- List of Contributors
- Historical Reflections on the Practice of Information Management and Implications for the Field of MIS
- Tracing the History of the Information Systems Field
- The Truth, the Whole Truth, and Nothing but the Truth: High‐Quality Research in Information Systems
- Systems Thinking and Soft Systems Methodology
- Structuration Theory
- Institutional Theory of Information Technology
- ‘Everything is Dangerous’: Rethinking Michel Foucault and the Social Study of ICT
- Critical Social Information Systems Research
- Hermeneutics and Meaning‐Making in Information Systems
- Phenomenology, Screens, and <i>Screenness</i>: Returning to the World Itself
- Post‐structuralism, Social Shaping of Technology, and Actor‐Network Theory: What Can They Bring to IS Research?
- Further Developments in Information Systems Strategizing: Unpacking the Concept
- Rethinking Business–IT Alignment
- IT‐Dependent Strategic Initiatives and Sustained Competitive Advantage: A Review, Synthesis, and an Extension of the Literature
- Changing the Story Surrounding Enterprise Systems to Improve our Understanding of What Makes ERP Work in Organizations
- A Multi‐theoretic Approach to IT Governance: The Need for Commitment as well as Alignment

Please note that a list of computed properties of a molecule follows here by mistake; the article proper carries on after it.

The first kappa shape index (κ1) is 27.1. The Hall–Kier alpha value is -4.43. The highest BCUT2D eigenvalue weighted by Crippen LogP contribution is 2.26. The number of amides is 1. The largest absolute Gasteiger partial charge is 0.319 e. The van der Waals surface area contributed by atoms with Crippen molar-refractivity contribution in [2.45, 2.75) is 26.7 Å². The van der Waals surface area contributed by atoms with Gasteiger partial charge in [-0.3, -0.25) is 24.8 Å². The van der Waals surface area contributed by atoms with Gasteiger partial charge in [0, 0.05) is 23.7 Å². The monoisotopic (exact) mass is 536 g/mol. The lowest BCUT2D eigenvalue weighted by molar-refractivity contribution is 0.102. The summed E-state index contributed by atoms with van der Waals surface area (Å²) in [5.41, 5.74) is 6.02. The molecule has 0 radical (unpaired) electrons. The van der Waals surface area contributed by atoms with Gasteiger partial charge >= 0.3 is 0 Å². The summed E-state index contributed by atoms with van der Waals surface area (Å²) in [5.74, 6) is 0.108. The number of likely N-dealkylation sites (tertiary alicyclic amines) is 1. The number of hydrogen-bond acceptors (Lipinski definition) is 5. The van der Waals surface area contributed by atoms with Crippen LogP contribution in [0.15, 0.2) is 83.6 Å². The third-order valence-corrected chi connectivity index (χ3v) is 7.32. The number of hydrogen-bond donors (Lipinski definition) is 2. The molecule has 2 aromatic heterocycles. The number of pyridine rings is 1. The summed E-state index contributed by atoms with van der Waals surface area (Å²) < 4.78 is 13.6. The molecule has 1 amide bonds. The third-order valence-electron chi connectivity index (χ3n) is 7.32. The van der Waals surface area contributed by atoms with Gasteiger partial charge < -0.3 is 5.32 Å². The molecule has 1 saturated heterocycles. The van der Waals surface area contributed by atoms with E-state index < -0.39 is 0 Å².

- Rethinking Information Systems Security
- Mobile IT
- A Review of the IT Outsourcing Literature: Insights for Practice
- Managing Knowledge Work
- Rethinking Gender and MIS for the Twenty‐First Century
- Green Digits: Towards an Ecology of IT Thinking
- Ethics and ICT
- IT, Globalization, and Human Development: A Personal View
- Discourses on Innovation and Development in Information Systems in Developing Countries Research
- From Instrumentality to Emergence in Information Systems
Abstract and Keywords
This article gives an overview of the contemporary management information systems (MIS) landscape, the leading social theories applied in studies of MIS, the major concerns of contemporary information management practice, and the larger social issues in which information technology (IT) is implicated at present. It briefly characterizes three co-evolving trends in the practice of information management: the professionalization of management and information management, the externalization of IT work, and the transformation of in-house IT services. Professionalism facilitates the movement of IT workers among IT-using organizations. It also promotes externalization, which means the movement of IT professionals out of IT-using organizations and into organizations that specialize in the provision of IT services. These trends are likely to continue unfolding for some years to come, leading to new opportunities and challenges for the field of MIS.
M. Lynne Markus is the John W. Poduska, Sr., Professor of Information and Process Management at Bentley University. Professor Markus's research interests include IT governance, the organizational architectures of multinational enterprises, data and process standardization, and interorganizational information sharing and systems. She is the author or editor of five books and over 100 other scholarly publications, two of which have received the Association for Information Systems (AIS) Publication of the Year award. She was named a fellow of the AIS in 2004 and received the AIS LEO Award for Exceptional Lifetime Achievement in Information Systems in 2008.
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